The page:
Feeds

US wardriver pleads guilty to Wi-Fi hacks

Hit Detroit hardware store

  • alert
  • submit to reddit

Intelligent flash storage arrays

In a rare wireless hacking conviction, a Michigan man entered a guilty plea last Friday in federal court in Charlotte, North Carolina for his role in a scheme to steal credit card numbers from the Lowe's chain of home improvement stores by taking advantage of an unsecured Wi-Fi network at a store in suburban Detroit.

Brian Salcedo, 21, faces an a unusually harsh 12 to 15 year prison term under federal sentencing guidelines, based largely on a stipulation that the potential losses in the scheme exceeded $2.5m. But Salcedo has agreed to cooperate with the government in the prosecution of one or more other suspects, making him eligible for a sentence below the guideline range.

One of Salcedo's two codefendants, 20-year-old Adam Botbyl, is scheduled to plead guilty Monday, assistant U.S. attorney Matthew Martins confirmed. Botbyl faces 41 to 51 months in prison, but also has a cooperation deal with the prosecutors, according to court filings. The remaining defendant, 23-year-old Paul Timmins, is scheduled for arraignment on 28 June.

In 2000, as a juvenile, Salcedo was one of the first to be charged under Michigan's state computer crime law, for allegedly hacking a local ISP.

According to statements provided by Timmins and Botbyl following their arrest, as recounted in an FBI affidavit filed in the case, the pair first stumbled across an unsecured wireless network at the Southfield, Michigan Lowe's last spring, while "driving around with laptop computers looking for wireless Internet connections," i.e., wardriving. The two said they did nothing malicious with the network at that time.

It was six months later that Botbyl and his friend Salcedo hatched a plan to use the network to steal credit card numbers from the hardware chain, according to the affidavit.

FBI Stakeout

The hackers used the wireless network to route through Lowe's corporate data center in North Carolina and connect to the local networks at stores in Kansas, North Carolina, Kentucky, South Dakota, Florida, and two stores in California. At two of the stores - in Long Beach, California and Gainseville, Florida - they modified a proprietary piece of software called "tcpcredit" that Lowe's uses to process credit card transactions, building in a virtual wiretap that would store customer's credit card numbers where the hackers could retrieve them later.

At some point, Lowe's network administrators and security personnel detected and began monitoring the intrusions, and called in the FBI. In November, a Bureau surveillance team staked out the Southfield Lowe's parking lot, and spotted a white Grand Prix with suspicious antennas and two young men sitting inside, one of them typing on a laptop from the passenger seat, according to court documents. The car was registered to Botbyl.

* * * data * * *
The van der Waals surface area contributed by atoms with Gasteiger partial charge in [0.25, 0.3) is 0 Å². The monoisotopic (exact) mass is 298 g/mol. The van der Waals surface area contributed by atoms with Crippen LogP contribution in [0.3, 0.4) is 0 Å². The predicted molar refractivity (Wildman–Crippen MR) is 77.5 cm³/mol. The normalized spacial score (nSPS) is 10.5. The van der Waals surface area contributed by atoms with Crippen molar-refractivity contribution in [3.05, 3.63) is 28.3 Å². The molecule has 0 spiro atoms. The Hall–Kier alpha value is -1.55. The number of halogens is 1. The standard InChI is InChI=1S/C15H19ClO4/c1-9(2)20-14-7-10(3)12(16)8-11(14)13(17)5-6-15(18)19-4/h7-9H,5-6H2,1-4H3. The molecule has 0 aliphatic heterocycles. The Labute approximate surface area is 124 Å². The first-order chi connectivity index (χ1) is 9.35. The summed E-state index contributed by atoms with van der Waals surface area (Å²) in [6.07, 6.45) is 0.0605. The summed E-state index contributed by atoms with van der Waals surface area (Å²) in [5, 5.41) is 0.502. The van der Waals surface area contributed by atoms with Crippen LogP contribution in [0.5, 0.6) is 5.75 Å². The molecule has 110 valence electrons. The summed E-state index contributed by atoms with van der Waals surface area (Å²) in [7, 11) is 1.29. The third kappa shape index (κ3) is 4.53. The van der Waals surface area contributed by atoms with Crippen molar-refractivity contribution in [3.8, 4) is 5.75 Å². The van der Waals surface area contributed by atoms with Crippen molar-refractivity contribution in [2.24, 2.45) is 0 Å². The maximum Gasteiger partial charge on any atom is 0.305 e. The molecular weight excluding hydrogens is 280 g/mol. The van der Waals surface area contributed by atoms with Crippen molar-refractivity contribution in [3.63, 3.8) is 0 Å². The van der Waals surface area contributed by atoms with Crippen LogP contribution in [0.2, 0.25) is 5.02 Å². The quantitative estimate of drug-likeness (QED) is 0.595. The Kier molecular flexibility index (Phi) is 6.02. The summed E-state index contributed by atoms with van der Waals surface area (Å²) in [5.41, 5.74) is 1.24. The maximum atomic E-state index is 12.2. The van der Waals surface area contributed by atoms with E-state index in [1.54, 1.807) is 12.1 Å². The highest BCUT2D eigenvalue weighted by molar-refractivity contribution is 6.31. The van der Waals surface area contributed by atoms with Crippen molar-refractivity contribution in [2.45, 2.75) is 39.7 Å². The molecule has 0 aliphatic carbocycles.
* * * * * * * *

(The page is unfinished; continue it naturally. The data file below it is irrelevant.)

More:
After 20 minutes, the pair quit for the night, and the FBI followed them to a Little Ceasar's pizza restaurant, then to a local multiplex. While the hackers took in a film, Lowe's network security team poured over log files and found the bugged program, which had collected only six credit card numbers.

FBI agents initially identified Timmins as Botbyl's as the passenger in the car, apparently mistakenly, and both men were arrested on 10 November. Under questioning, Botbyl and Timmins pointed the finger at Salcedo. Timmins had allegedly provided the two hackers with an 802.11b card, and had knowledge of what his associates were up to.

Botbyl and Timmins, known online as "noweb4u" and "itszer0" respectively, are part of the Michigan 2600 hacker scene - an informal collection of technology aficionados.

The Lowe's Wi-Fi system was installed to allow scanners and telephones to connect to the store's network without the burden of cables, according to the indictment.

Copyright © 2004, 0

Related stories

Michigan Wi-Fi hackers try to steal credit card details
Wireless hacking bust in Michigan
Wi-Fi hacker caught downloading child porn

Beginner's guide to SSL certificates

More from The Register

next story
You really need to do some tech support for Aunty Agnes
Free anti-virus software, expires, stops updating and p0wns the world
USB coding anarchy: Consider all sticks licked
Thumb drive design ruled by almighty buck
Attack reveals 81 percent of Tor users but admins call for calm
Cisco Netflow a handy tool for cheapskate attackers
Privacy bods offer GOV SPY VICTIMS a FREE SPYWARE SNIFFER
Looks for gov malware that evades most antivirus
Patch NOW! Microsoft slings emergency bug fix at Windows admins
Vulnerability promotes lusers to domain overlords ... oops
Oi, Europe! Tell US feds to GTFO of our servers, say Microsoft and pals
By writing a really angry letter about how it's harming our cloud business, ta
prev story

Whitepapers

Choosing cloud Backup services
Demystify how you can address your data protection needs in your small- to medium-sized business and select the best online backup service to meet your needs.
Getting started with customer-focused identity management
Learn why identity is a fundamental requirement to digital growth, and how without it there is no way to identify and engage customers in a meaningful way.
High Performance for All
While HPC is not new, it has traditionally been seen as a specialist area – is it now geared up to meet more mainstream requirements?
Reducing the cost and complexity of web vulnerability management
How using vulnerability assessments to identify exploitable weaknesses and take corrective action can reduce the risk of hackers finding your site and attacking it.
Saudi Petroleum chooses Tegile storage solution
A storage solution that addresses company growth and performance for business-critical applications of caseware archive and search along with other key operational systems.